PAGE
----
A few weeks ago I had coffee with Suzy, a single, working parent. She's recently divorced and has had trouble staying on top of her responsibilities as a mother and busy, stakeholder in her business.
Suzy looked me in the eyes and complied in a defeated tone, "I have so much going on between caring for my kids, being present at work, running errands for my house, getting back in the dating game, and trying to take of myself all at the same time. Sometimes it just seems impossible and I can't do it all."
It was as if Suzy had lost hope and there was no vision for a peaceful future. I asked Suzy, "Tell me, how are you holding up? You seem to be doing it all on your own."
Suzy exclaimed, "I'm screaming inside and I might break down if I don't get any help! It used to be so easy when I was married, but now I don't even have friends who I can turn to when I really need assistance with my tasks and when I want to relax and take a break." Suzy's face began to flood with tears.
Suzy is the classic example of an overworked, single parent trying to master it all.
Does Suzy's story sound familiar? Are you trying to "handle it all" without the help of others? Has all of your responsibilities taken you away from having "me" time and finding time to socialize and make friends?
Making friends after a divorce can be difficult, especially after developing a new identity as a single parent with multiple responsibilities. When do you find the time to hang out with like minded people? Where do you find them? How do you open up and establish an honest friendship around your circumstances? How can you begin to feel like yourself again after a major life transition?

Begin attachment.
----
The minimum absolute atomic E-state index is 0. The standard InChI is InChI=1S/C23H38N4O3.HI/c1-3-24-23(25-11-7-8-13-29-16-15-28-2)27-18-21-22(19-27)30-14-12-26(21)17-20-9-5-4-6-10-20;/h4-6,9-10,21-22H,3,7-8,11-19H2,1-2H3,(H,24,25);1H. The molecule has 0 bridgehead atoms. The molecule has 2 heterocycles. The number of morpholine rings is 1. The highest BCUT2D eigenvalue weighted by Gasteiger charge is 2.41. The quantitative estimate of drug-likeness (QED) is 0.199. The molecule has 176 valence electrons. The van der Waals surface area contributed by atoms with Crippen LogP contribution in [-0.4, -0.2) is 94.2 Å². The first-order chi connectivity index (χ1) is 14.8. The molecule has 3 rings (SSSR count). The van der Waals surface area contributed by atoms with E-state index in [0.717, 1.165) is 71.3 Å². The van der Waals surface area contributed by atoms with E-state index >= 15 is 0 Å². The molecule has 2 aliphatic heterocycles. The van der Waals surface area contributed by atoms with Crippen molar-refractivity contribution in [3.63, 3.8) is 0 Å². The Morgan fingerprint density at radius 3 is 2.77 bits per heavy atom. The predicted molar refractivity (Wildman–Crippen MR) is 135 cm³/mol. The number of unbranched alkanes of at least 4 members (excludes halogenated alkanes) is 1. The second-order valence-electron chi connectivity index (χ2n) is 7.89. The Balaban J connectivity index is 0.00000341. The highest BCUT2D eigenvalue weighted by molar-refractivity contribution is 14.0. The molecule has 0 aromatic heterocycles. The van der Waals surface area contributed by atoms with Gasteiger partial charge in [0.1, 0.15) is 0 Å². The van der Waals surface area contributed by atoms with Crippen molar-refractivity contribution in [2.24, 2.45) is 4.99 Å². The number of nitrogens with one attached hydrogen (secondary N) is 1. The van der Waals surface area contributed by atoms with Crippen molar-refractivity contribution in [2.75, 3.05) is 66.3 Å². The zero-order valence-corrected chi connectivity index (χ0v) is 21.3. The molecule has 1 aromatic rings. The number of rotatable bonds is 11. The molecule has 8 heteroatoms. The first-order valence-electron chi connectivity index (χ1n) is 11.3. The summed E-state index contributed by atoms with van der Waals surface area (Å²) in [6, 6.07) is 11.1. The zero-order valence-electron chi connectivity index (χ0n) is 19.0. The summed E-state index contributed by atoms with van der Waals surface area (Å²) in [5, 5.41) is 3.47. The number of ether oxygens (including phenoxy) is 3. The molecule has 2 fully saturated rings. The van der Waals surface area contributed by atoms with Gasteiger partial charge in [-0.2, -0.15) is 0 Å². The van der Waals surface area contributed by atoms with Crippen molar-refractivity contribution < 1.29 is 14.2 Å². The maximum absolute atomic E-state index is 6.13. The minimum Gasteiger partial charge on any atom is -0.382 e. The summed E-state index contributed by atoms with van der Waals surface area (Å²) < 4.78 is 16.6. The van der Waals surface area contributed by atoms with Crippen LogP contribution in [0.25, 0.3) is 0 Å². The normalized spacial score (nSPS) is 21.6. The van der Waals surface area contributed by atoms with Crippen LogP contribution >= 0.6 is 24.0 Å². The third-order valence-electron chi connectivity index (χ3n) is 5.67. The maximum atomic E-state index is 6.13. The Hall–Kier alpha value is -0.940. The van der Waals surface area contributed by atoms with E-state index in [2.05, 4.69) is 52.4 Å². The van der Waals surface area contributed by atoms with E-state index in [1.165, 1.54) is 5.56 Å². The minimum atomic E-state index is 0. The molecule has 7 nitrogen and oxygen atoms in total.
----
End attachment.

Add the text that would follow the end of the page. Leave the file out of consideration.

Making friends is a vital component of self-care. Just like you need to take care of your body by exercising, you need to take care of your emotions by investing time into your interpersonal relationships. People often overlook friendship-making as a component of self care. We can't afford to over look this because relationships are the one key indicator of long term happiness. When we don't make time to make new friends, we risk being unhappy, depressed, and anxious in our lives. That's not a pleasant way to live.
You can't afford the emotional debt that's incurred from being lonely and unsocialized any longer.
I want you to have close, intimate friendships that are meaningful and trustworthy. I want you to have friendships that feel good. I want you to have friendships that allow you to feel accepted. You don't have to be friends with everyone because that's a sure fire way to remain in superficial relationships.
To make friends as a single, working parent you have to remember that it's all about quality over quantity. Relationships are not about how many friends you have on social media or how many Sunday brunches you get invited to.
The biggest mistake single parents make when they're trying to make new friends is speaking about their problems and issues. They run into the "I" syndrome. Don't worry if that's you, we're all guilty of having this syndrome at some time or another.
The key is to reverse this syndrome and start taking an interest in other people. This way people start taking an interest in you. The mutual interest you develop between you and others will build into meaningful conversations which will then lead to coffee dates, parties, weekend trips, and movie nights. Soon you'll have a small group of intimate friends who text you to check in on you, and it's going to feel awesome!
Making friends as a single, working parent doesn't have to be a challenge because you won't make any excuses for doing it all alone or being too busy. You'll be surprised when you become more productive and efficient as a parent and a busy professional. This will all be possible because you made the time to prioritize your social life. Your friends will be more than happy to help you out when you need assistance with your responsibilities, and your ideal life will naturally fall into place. All we need to do is become interested in other people. We need to have the ability to open up to new relationships and allow ourselves to be vulnerable in new social situations.
I know you can do it! You got this!
Max DuBowy is the author of the Ultimate Guide to Self Care for single, working parents who are ready to break from stress and anxiety. Are you ready to be confident, make friends and love yourself unconditionally? INSTANTLY DOWNLOAD A COPY OF HIS FREE GUIDE HERE.